The Identical Twins, Identical Fates case study was focused between the twins Elise and Shannon. Shannon has had serious health issues and Elise is freighted that her sister’s bad health would also inflict her. Shannon was diagnosed with schizophrenia, which has a tendency to run in families. Elise finds that she is 10 time more likely to develop schizophrenia than the general public. This is because she shares identical DNA with her sister, but how does Elise not already have the disease? Psychiatrist Dr. O’Brien has the answer, she tells Elise that schizophrenia is almost 50% heritable. The environment itself could influence DNA at a molecular level. This is called epigenetics. Example of epigenetics is the calico cat, because each cat has its own unique orange and black fur pattern due to alterations. These alterations are produced in the cells that produce that cat’s fur color during its development. O’Brien tells Elise that people with schizophrenia may have it due to epigenetic changes of their DNA. Elise is concerned that she might also have these changes, but she might not because her and Shannon have had different environments during their lifetimes. For example, Elise and Shannon spent their summers at different places. Epigenetics do not cause the same changes in every person even if they are identical twins because epigenetics is influenced by someones environment and changes. In certain studies DNA methylation patterns were abnormal in people with schizophrenia. Abnormal methylation patterns led to and abnormal expression of the genes. After looking further into the case Dr. O’Brien was sure that epigenetics played a role in Shannon’s schizophrenia.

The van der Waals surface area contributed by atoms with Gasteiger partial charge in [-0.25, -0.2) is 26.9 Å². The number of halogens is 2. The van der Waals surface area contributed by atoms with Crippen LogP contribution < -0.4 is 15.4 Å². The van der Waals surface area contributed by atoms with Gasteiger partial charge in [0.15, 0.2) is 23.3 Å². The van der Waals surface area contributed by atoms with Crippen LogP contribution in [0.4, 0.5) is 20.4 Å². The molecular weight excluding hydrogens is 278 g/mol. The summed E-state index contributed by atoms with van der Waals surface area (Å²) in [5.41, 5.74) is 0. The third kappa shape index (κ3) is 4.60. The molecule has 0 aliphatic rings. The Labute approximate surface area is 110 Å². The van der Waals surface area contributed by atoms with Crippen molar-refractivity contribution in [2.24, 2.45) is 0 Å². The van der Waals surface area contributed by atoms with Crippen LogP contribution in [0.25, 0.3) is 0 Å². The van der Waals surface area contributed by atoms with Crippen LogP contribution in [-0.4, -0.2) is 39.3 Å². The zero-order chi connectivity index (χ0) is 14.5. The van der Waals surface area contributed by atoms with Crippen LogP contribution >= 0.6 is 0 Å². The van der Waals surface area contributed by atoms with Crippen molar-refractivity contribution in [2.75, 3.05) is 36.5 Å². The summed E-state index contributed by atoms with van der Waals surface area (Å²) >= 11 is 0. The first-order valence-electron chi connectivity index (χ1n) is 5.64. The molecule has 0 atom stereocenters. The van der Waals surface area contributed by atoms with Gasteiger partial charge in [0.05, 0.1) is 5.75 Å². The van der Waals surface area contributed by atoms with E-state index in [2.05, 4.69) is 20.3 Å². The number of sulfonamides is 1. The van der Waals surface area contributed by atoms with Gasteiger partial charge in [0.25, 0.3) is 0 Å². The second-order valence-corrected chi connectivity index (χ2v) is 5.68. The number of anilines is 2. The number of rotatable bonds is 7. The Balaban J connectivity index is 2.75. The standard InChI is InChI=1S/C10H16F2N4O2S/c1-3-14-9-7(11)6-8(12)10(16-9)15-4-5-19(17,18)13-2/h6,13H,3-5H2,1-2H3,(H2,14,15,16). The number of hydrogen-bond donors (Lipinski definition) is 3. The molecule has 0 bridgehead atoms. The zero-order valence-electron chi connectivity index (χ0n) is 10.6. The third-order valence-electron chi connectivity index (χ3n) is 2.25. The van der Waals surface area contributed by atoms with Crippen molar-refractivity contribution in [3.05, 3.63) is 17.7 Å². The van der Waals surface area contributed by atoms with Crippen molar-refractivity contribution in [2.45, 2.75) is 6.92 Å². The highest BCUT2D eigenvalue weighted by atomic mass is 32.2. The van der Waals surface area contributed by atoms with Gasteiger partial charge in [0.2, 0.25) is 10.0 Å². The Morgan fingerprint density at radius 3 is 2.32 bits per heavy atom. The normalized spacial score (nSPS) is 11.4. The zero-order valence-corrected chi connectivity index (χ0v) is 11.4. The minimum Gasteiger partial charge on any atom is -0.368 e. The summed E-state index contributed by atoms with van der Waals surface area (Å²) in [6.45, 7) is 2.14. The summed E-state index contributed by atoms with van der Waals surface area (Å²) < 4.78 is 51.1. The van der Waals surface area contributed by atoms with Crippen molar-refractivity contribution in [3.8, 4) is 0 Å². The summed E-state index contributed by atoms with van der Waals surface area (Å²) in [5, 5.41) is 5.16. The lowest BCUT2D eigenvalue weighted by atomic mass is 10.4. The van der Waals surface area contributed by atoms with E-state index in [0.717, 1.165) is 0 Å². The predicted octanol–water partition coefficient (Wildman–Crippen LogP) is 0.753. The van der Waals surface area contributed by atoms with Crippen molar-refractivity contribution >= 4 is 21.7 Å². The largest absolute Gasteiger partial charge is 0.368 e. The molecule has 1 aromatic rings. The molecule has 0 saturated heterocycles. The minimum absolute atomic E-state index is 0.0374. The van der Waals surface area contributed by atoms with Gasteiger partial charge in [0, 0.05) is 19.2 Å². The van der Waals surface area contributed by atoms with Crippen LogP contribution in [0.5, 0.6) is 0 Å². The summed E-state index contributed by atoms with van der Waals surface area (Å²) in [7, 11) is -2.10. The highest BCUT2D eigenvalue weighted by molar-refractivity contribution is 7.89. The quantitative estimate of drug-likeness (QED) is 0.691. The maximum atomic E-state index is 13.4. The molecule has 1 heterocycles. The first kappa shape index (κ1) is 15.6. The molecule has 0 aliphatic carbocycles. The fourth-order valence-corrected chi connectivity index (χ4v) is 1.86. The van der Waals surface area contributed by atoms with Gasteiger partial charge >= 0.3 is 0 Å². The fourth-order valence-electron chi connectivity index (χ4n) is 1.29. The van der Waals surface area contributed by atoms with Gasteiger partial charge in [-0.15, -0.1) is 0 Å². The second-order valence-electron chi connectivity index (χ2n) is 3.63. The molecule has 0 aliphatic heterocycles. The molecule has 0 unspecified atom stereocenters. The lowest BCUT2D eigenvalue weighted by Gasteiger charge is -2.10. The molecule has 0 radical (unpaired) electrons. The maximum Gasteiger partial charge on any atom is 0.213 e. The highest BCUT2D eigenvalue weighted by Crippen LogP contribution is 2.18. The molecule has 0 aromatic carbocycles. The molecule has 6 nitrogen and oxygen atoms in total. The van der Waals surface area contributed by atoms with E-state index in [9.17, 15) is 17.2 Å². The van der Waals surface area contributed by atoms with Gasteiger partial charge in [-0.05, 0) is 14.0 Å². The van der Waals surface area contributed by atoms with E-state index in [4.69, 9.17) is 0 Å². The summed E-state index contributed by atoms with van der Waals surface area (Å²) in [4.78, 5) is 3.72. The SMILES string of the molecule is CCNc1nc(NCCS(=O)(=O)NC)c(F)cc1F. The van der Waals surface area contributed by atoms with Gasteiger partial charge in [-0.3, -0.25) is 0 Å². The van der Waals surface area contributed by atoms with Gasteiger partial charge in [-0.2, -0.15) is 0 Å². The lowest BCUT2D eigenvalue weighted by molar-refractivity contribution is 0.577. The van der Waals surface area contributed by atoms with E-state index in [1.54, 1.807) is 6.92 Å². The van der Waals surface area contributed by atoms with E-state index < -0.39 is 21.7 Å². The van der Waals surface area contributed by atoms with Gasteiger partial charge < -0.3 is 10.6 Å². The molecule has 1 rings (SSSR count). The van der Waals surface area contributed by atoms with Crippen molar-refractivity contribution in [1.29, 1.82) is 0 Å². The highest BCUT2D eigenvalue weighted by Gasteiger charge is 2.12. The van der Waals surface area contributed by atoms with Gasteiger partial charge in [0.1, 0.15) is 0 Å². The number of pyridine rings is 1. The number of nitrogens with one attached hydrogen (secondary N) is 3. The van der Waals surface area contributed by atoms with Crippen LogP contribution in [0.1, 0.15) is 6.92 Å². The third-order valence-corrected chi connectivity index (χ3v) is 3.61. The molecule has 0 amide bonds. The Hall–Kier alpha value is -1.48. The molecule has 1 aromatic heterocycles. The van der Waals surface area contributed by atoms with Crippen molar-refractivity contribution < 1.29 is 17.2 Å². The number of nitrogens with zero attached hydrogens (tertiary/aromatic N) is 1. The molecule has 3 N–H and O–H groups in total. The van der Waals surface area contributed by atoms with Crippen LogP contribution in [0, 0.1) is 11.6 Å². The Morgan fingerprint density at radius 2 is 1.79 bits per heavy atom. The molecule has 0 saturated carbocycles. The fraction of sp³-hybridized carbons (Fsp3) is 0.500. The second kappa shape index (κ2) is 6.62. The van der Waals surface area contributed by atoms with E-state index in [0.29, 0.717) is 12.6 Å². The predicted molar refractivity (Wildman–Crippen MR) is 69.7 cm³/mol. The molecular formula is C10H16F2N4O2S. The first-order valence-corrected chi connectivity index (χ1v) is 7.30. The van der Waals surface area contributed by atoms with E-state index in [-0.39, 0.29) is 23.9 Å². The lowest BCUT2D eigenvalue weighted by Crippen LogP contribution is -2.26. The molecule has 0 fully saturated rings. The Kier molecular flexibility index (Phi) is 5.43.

This case was very interesting to read through and provided me with more knowledge on the topic of epigenetics. One new thing I learned was that diseases like schizophrenia can be influenced by more than just DNA. I am still confused about how epigenetics fully works, but now I know that abnormal DNA patterns can also cause issues of expressing genes too.